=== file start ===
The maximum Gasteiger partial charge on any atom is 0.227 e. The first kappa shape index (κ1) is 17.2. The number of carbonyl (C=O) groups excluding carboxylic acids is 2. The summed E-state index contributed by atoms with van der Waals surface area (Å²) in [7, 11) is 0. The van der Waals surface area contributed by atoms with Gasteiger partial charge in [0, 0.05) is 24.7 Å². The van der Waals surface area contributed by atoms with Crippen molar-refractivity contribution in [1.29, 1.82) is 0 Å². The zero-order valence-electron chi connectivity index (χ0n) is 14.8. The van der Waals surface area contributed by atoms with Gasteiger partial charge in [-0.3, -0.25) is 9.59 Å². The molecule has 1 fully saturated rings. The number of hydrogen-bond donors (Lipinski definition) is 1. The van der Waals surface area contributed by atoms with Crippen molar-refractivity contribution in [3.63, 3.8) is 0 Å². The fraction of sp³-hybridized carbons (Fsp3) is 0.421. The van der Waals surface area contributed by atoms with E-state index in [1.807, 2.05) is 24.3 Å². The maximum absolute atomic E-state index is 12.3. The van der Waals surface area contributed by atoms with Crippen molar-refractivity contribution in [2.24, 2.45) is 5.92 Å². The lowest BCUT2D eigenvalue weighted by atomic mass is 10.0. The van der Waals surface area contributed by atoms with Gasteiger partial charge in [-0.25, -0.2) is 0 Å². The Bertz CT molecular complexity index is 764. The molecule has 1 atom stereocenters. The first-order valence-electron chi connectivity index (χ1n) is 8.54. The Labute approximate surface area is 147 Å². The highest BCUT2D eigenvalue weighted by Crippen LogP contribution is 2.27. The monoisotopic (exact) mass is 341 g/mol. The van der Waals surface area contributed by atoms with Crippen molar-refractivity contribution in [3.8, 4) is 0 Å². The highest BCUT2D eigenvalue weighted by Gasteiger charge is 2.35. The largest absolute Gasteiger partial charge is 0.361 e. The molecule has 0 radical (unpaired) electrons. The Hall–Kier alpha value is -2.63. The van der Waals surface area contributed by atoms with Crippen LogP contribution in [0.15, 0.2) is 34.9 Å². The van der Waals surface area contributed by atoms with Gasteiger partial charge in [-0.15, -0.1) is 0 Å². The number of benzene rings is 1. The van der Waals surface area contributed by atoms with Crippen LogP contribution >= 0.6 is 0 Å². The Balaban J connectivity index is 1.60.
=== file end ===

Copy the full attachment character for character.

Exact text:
The maximum Gasteiger partial charge on any atom is 0.227 e. The first kappa shape index (κ1) is 17.2. The number of carbonyl (C=O) groups excluding carboxylic acids is 2. The summed E-state index contributed by atoms with van der Waals surface area (Å²) in [7, 11) is 0. The van der Waals surface area contributed by atoms with Gasteiger partial charge in [0, 0.05) is 24.7 Å². The van der Waals surface area contributed by atoms with Crippen molar-refractivity contribution in [1.29, 1.82) is 0 Å². The zero-order valence-electron chi connectivity index (χ0n) is 14.8. The van der Waals surface area contributed by atoms with Gasteiger partial charge in [-0.3, -0.25) is 9.59 Å². The molecule has 1 fully saturated rings. The number of hydrogen-bond donors (Lipinski definition) is 1. The van der Waals surface area contributed by atoms with Crippen molar-refractivity contribution in [3.63, 3.8) is 0 Å². The fraction of sp³-hybridized carbons (Fsp3) is 0.421. The van der Waals surface area contributed by atoms with E-state index in [1.807, 2.05) is 24.3 Å². The maximum absolute atomic E-state index is 12.3. The van der Waals surface area contributed by atoms with Crippen molar-refractivity contribution in [2.24, 2.45) is 5.92 Å². The lowest BCUT2D eigenvalue weighted by atomic mass is 10.0. The van der Waals surface area contributed by atoms with Gasteiger partial charge in [-0.25, -0.2) is 0 Å². The Bertz CT molecular complexity index is 764. The molecule has 1 atom stereocenters. The first-order valence-electron chi connectivity index (χ1n) is 8.54. The Labute approximate surface area is 147 Å². The highest BCUT2D eigenvalue weighted by Crippen LogP contribution is 2.27. The monoisotopic (exact) mass is 341 g/mol. The van der Waals surface area contributed by atoms with Crippen molar-refractivity contribution in [3.8, 4) is 0 Å². The highest BCUT2D eigenvalue weighted by Gasteiger charge is 2.35. The largest absolute Gasteiger partial charge is 0.361 e. The molecule has 0 radical (unpaired) electrons. The Hall–Kier alpha value is -2.63. The van der Waals surface area contributed by atoms with Crippen LogP contribution in [0.15, 0.2) is 34.9 Å². The van der Waals surface area contributed by atoms with Gasteiger partial charge in [-0.15, -0.1) is 0 Å². The number of benzene rings is 1. The van der Waals surface area contributed by atoms with Crippen LogP contribution >= 0.6 is 0 Å². The Balaban J connectivity index is 1.60.